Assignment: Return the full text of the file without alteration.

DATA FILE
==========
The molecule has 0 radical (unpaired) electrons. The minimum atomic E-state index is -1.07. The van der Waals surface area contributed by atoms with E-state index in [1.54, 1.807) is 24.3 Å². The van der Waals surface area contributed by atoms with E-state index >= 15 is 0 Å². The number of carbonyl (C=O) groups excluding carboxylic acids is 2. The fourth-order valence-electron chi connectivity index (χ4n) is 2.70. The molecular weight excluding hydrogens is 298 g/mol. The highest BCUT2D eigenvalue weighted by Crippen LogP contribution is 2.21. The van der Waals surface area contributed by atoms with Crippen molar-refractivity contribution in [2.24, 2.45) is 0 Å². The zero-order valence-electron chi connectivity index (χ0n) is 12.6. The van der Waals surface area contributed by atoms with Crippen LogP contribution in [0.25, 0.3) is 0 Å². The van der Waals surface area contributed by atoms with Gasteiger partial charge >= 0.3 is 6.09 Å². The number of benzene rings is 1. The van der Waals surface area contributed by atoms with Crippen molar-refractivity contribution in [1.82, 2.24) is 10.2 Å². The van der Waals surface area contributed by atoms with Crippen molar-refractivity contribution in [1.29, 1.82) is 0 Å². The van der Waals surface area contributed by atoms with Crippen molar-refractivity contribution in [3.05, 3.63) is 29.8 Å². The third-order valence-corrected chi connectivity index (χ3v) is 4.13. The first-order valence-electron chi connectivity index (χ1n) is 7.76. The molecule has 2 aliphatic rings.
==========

The molecule has 0 radical (unpaired) electrons. The minimum atomic E-state index is -1.07. The van der Waals surface area contributed by atoms with E-state index in [1.54, 1.807) is 24.3 Å². The van der Waals surface area contributed by atoms with E-state index >= 15 is 0 Å². The number of carbonyl (C=O) groups excluding carboxylic acids is 2. The fourth-order valence-electron chi connectivity index (χ4n) is 2.70. The molecular weight excluding hydrogens is 298 g/mol. The highest BCUT2D eigenvalue weighted by Crippen LogP contribution is 2.21. The van der Waals surface area contributed by atoms with Crippen molar-refractivity contribution in [2.24, 2.45) is 0 Å². The zero-order valence-electron chi connectivity index (χ0n) is 12.6. The van der Waals surface area contributed by atoms with Crippen LogP contribution in [0.25, 0.3) is 0 Å². The van der Waals surface area contributed by atoms with Gasteiger partial charge >= 0.3 is 6.09 Å². The number of benzene rings is 1. The van der Waals surface area contributed by atoms with Crippen molar-refractivity contribution in [1.82, 2.24) is 10.2 Å². The van der Waals surface area contributed by atoms with Crippen molar-refractivity contribution in [1.29, 1.82) is 0 Å². The van der Waals surface area contributed by atoms with Crippen molar-refractivity contribution in [3.05, 3.63) is 29.8 Å². The third-order valence-corrected chi connectivity index (χ3v) is 4.13. The first-order valence-electron chi connectivity index (χ1n) is 7.76. The molecule has 2 aliphatic rings.